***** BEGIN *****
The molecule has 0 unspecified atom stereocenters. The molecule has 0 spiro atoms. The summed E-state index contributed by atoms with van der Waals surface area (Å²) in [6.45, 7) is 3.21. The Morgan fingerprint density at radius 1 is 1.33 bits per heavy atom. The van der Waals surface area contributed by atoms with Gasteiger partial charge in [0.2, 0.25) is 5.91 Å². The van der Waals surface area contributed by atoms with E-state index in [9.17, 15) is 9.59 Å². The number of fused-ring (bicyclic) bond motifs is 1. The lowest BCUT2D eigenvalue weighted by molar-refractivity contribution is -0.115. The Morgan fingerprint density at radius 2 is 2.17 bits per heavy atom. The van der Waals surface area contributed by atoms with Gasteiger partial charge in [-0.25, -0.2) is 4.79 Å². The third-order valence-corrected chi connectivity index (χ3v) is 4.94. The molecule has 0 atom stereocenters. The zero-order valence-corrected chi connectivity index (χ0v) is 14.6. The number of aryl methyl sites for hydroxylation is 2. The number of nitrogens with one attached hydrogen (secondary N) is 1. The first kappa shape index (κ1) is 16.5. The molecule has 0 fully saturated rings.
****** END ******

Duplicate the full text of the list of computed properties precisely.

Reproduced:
The molecule has 0 unspecified atom stereocenters. The molecule has 0 spiro atoms. The summed E-state index contributed by atoms with van der Waals surface area (Å²) in [6.45, 7) is 3.21. The Morgan fingerprint density at radius 1 is 1.33 bits per heavy atom. The van der Waals surface area contributed by atoms with Gasteiger partial charge in [0.2, 0.25) is 5.91 Å². The van der Waals surface area contributed by atoms with E-state index in [9.17, 15) is 9.59 Å². The number of fused-ring (bicyclic) bond motifs is 1. The lowest BCUT2D eigenvalue weighted by molar-refractivity contribution is -0.115. The Morgan fingerprint density at radius 2 is 2.17 bits per heavy atom. The van der Waals surface area contributed by atoms with Gasteiger partial charge in [-0.25, -0.2) is 4.79 Å². The third-order valence-corrected chi connectivity index (χ3v) is 4.94. The molecule has 0 atom stereocenters. The zero-order valence-corrected chi connectivity index (χ0v) is 14.6. The number of aryl methyl sites for hydroxylation is 2. The number of nitrogens with one attached hydrogen (secondary N) is 1. The first kappa shape index (κ1) is 16.5. The molecule has 0 fully saturated rings.